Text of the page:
It was a rare occasion. My colleague and friend Paul and I had somehow ended up with the same day off. Being as how we see each other every other day of the week, I guess we figured our joint day off shouldn’t be any different. Paul showed me the sights of the city of Manchester, if by sights you mean the insides of dozen pubs and couple of curry houses, and it was a delightful day. And so it was that in the commercial heart of the city, taking in the fine weather outside Sinclair’s Oyster Bar, discussion turned to Gang Leader For A Day.
Paul had given me the book as a birthday gift as he’d heard I “had an interest in reading peoples’ favourite books”, and faithfully I leapt into it. It’s the second time on this project that my recommender has been male and it’s the second work of non-fiction I’ve been given. It’s the story, in the first-person, of Sudhir Venkatesh, who in his pursuit of sociological greatness ended up spending an awful lot of time with a terrifying man named J.T. and his gang, the Black Kings at the Robert Taylor Homes in Chicago. It’s got funny bits and shocking bits and kind-of-sad bits. It’s really surprisingly thorough for such a small volume.
Paul originally read it as a comparison for an essay with another book called Cop In The Hood, which I’m reliably informed isn’t quite so excellent. Since then he’s read in a good few times and dishes copies out on a fairly regular basis in confidence that everyone will find something in it.
Personally, I found it interesting. There was a lot of insight into gang and street-corner culture that was lent an emotional hue by the autobiographical style of writing. Venkatesh references his more academic write-ups of his time in the Robert Taylor Homes and although Paul greatly desires to read his analysis of the gang’s accounting figures (most famously referenced in the ever-popular Freakonomics), I have no such urge. I enjoyed the easy, friendly tone of the text; it enabled me to enjoy a sociological experience without having to academically pick apart a study.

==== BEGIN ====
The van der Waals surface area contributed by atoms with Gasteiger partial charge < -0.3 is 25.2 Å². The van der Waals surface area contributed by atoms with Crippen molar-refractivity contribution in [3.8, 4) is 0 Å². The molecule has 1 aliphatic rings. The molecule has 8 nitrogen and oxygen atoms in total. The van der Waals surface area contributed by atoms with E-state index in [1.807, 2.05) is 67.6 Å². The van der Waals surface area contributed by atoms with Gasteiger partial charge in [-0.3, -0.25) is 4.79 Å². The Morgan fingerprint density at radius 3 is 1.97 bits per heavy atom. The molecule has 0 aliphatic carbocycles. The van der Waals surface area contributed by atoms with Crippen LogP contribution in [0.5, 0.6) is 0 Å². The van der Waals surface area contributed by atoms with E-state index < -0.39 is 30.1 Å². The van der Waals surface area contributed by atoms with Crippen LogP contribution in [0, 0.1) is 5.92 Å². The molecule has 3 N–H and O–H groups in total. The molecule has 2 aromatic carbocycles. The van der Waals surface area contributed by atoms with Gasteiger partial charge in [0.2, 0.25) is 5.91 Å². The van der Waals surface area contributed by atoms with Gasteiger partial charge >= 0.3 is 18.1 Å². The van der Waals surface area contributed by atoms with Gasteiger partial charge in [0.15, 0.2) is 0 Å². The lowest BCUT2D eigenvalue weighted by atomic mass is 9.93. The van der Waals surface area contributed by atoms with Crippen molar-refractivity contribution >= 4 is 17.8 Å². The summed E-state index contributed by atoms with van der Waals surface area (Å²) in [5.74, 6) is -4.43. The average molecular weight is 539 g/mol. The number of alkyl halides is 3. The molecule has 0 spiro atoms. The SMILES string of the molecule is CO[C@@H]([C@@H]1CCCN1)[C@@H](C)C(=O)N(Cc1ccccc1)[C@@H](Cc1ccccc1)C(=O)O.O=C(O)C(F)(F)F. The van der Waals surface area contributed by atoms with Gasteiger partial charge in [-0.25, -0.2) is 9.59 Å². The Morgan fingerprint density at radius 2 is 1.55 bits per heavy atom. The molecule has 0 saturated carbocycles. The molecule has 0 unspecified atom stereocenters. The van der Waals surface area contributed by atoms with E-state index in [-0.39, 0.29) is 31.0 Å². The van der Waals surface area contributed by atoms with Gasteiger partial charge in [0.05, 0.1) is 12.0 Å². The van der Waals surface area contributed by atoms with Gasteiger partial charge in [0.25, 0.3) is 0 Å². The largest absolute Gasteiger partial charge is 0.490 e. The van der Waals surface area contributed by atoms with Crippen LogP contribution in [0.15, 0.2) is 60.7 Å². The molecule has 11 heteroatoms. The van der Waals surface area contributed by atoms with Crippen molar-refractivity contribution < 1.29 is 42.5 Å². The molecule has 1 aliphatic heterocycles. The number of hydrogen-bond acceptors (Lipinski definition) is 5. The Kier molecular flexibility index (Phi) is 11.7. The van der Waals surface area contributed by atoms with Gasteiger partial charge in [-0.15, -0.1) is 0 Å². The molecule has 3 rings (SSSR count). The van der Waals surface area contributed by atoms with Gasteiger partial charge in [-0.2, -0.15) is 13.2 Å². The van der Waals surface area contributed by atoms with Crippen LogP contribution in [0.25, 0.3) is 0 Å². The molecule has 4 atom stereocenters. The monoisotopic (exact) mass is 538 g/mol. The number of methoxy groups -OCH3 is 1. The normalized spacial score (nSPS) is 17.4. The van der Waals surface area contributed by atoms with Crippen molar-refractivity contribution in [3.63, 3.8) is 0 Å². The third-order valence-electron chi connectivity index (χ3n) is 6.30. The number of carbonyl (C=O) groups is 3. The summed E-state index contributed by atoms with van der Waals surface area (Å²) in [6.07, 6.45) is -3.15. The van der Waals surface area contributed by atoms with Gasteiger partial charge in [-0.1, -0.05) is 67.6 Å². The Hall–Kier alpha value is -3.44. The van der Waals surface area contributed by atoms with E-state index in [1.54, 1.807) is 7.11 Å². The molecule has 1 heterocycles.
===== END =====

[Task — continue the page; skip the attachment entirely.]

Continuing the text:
At times, I feel, the book veered into bravado. The foreword claims Sudhir to be a fearless explorer of the frightful, dangerous subcultures in society, and whilst I certainly agree that I couldn’t do what he did, I still feel like there are passages (and only passages, mind) that are included almost exclusively so that Venkatesh can remind us how brave he is and was. Paul and I, on this point, are both torn. The man has a right to brag – he walked into the Robert Taylor Homes and ingratiated himself with the residents in spite of gang culture prevalent there, however we are both agreed that the book’s truly brilliant moments are when Sudhir is just plain naïve. There’s something significantly more charming about walking into a danger zone when the person involved is doing so completely blinkered to the precariousness of his situation.
It wasn’t long before discussion left Gang Leader For A Day and became about Paul’s lasting interest in street corner culture. He’s a fascinating person to speak to on the subject, and I recommend doing so should ever you meet. There’s a simultaneous fear, beguilement and admiration to it. As Paul says, he loves to read about it, and finds it utterly incredible, but is very glad that it takes part a long way outside of his own world. It’s captivating and alluring to read about, seductive almost, but the thought of being part of it shatters any romanticised illusions one may have. I think if we’re honest, we can all relate to that.
The latter 90% of our conversation was about The Wire. I won’t go on, there’s enough blogs about that.
A thoroughly pleasant day and a really intriguing book. Yet another that I never would have picked up without this project, but am very glad that I’ve now read. It’s very journalistic sociology, but it’s very entertaining.